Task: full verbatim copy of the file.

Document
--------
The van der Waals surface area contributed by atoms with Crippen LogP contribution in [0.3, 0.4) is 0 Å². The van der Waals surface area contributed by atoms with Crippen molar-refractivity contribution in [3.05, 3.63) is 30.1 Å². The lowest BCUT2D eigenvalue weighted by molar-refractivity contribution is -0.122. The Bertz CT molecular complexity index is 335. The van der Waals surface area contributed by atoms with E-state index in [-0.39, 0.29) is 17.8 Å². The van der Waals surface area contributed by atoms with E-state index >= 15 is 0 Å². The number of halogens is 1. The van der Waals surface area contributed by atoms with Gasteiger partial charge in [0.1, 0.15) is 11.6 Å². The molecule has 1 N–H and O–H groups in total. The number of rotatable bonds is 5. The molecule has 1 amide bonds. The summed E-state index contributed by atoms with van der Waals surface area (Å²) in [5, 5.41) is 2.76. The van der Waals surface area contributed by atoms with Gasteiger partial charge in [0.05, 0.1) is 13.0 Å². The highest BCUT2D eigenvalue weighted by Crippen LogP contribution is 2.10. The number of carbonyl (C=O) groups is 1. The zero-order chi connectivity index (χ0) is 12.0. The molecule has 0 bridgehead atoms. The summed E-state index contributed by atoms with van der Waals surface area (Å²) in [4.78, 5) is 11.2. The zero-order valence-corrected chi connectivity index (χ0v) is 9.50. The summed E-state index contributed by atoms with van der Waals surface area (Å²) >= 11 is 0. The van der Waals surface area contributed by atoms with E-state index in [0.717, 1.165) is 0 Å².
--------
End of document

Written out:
The van der Waals surface area contributed by atoms with Crippen LogP contribution in [0.3, 0.4) is 0 Å². The van der Waals surface area contributed by atoms with Crippen molar-refractivity contribution in [3.05, 3.63) is 30.1 Å². The lowest BCUT2D eigenvalue weighted by molar-refractivity contribution is -0.122. The Bertz CT molecular complexity index is 335. The van der Waals surface area contributed by atoms with E-state index in [-0.39, 0.29) is 17.8 Å². The van der Waals surface area contributed by atoms with E-state index >= 15 is 0 Å². The number of halogens is 1. The van der Waals surface area contributed by atoms with Gasteiger partial charge in [0.1, 0.15) is 11.6 Å². The molecule has 1 N–H and O–H groups in total. The number of rotatable bonds is 5. The molecule has 1 amide bonds. The summed E-state index contributed by atoms with van der Waals surface area (Å²) in [5, 5.41) is 2.76. The van der Waals surface area contributed by atoms with Gasteiger partial charge in [0.05, 0.1) is 13.0 Å². The highest BCUT2D eigenvalue weighted by Crippen LogP contribution is 2.10. The number of carbonyl (C=O) groups is 1. The zero-order chi connectivity index (χ0) is 12.0. The molecule has 0 bridgehead atoms. The summed E-state index contributed by atoms with van der Waals surface area (Å²) in [4.78, 5) is 11.2. The zero-order valence-corrected chi connectivity index (χ0v) is 9.50. The summed E-state index contributed by atoms with van der Waals surface area (Å²) >= 11 is 0. The van der Waals surface area contributed by atoms with E-state index in [0.717, 1.165) is 0 Å².